WHATEVER your views of the rights and wrongs of lockdowns, the coronavirus pandemic has undoubtedly been a national disaster.
The damage to the economy, to the health and wealth of the nation, and to trust in our institutions will be long-term and possibly irreparable.
People will be arguing for years about whether the Johnson government could have managed things differently, but the Prime Minister will never escape the fact that things went pear-shaped on his watch, and his legacy will always be tarnished by questions of whether the real disaster was the response to the pandemic rather than the virus itself.
Largely unnoticed, a couple of weeks ago, we narrowly avoided another crisis, which, if not of the Prime Minister’s making, was at least the result of policy measures he supports and wants to extend. With wind speeds very low, the much-vaunted fleet of offshore wind turbines was dismally failing to pull the skin off the proverbial rice pudding, generating only a tiny fraction of its theoretical capacity.
In the middle of the week, it looked as though the country was in danger of being plunged into blackouts, and grid managers put out repeated requests for somebody – anybody! – to step into the breach, either by switching on mothballed plant or by reducing demand.
Customers of one electricity company were invited to switch appliances off during the evening peak in return for free electricity another time. Desperate measures were clearly the order of the day, but they at least seem to have done the trick. With every power plant generating, including much-maligned coal-fired power stations, the country made it through the evening peak unscathed. Just.
How much longer that will be possible remains to be seen. The Government is hell-bent on eliminating anything fossil-fuelled, which means pretty much anything that can be switched on when needed. Interconnectors to Europe are not going to save us either, because low wind speeds typically affect the whole continent.
It seems clear that we will soon have no way to fill the void when the wind doesn’t blow. At that point, widespread power cuts will become the norm and Mr Johnson will have played his part in creating a second national disaster.
And unfortunately, there are signs of a third car-crash – this time one that is both economic and environmental – on the horizon. It turns out that offshore wind farm operators have been siting turbines too close to each other.
Usually the impact of so-called ‘wake effects’ is hidden, but it emerged today that one of the two wind farms sited off Wirral is having to pay the other one the best part of £2million pounds per year – six per cent of turnover – to compensate for the upwind turbines both ‘stealing’ energy from the downwind ones and causing turbulence, with knock-on effects on performance and operating costs. Future wind farms will therefore have to be much more spaced out.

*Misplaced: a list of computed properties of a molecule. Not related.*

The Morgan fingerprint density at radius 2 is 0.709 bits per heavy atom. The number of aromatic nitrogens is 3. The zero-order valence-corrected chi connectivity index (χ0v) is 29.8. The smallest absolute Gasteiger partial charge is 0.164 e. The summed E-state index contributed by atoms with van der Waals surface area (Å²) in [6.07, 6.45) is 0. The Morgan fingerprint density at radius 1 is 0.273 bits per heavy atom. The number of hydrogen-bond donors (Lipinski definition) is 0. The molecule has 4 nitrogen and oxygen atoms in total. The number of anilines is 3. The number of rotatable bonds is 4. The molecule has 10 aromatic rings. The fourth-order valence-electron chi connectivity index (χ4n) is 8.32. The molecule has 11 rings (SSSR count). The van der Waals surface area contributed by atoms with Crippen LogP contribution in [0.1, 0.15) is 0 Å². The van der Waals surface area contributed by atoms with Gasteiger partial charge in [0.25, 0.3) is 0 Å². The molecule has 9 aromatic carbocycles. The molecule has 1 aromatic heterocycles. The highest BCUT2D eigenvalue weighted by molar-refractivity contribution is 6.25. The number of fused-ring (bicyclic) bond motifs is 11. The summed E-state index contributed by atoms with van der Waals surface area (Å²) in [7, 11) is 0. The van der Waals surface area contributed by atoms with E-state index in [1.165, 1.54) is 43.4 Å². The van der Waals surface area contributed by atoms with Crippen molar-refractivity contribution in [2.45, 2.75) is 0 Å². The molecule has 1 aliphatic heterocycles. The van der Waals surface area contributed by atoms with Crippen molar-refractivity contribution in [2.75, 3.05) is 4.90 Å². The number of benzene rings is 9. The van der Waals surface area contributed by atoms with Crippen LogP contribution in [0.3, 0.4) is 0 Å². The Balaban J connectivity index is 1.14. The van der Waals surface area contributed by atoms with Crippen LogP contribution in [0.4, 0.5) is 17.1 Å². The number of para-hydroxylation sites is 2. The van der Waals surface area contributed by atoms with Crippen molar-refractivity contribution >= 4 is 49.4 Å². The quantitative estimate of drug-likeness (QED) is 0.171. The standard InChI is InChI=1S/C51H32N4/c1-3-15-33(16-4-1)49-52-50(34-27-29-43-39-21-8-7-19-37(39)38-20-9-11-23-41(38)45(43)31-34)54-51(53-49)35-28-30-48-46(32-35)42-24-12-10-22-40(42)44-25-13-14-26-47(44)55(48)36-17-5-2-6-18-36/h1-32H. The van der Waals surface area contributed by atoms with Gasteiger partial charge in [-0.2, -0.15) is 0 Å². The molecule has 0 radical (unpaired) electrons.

This will have two effects. Firstly, developers will have to move further offshore to find enough space. This will take them into deeper waters, driving the cost of the electricity they produce – already many times the cost of power from fossil fuels and rising fast – up still further. Higher energy prices means fewer jobs, so Mr Johnson’s plans may make him the architect of a second, wholly avoidable, economic disaster.
But worse, the area of ocean that will be required for all these wind farms will be much greater. The capacity that the Committee on Climate Change says we will need to decarbonise the economy will occupy an area roughly half the size of Scotland.
We would need a wall of turbines, more than 20 miles across and more than 200 metres (656ft) high, stretching from Thanet to John O’Groats. Migratory birds are known to fly around wind farms if they can. Whether any would make it through a barrier of the kind that Prime Minister plans to build remains to be seen. In other words, a national environmental disaster could be another part of the Johnson legacy to the country.
The word from within Whitehall is that the Government is doing everything it can to look green in the run-up to the big climate conference in Glasgow at the end of next year. Mr Johnson will let nothing get in the way of his being able to strut the international stage and win the plaudits of other green-minded leaders. But to risk a series of disasters, both economic and environmental, in exchange for a few hours in the limelight seems extraordinarily foolish.
The history books will be unlikely even to record the occurrence of a climate conference like the one in Glasgow. They will, however, observe that Mr Johnson was presiding over the country as disaster struck in the shape of the coronavirus pandemic.
They might conclude that he was unlucky to be at the helm at such a time. But if presiding over one disaster might be considered unfortunate, the historians will surely conclude that presiding over a second was very careless. And what would they say if Mr Johnson delivers a third disaster or a fourth one?
I imagine that words would fail them, as they fail me.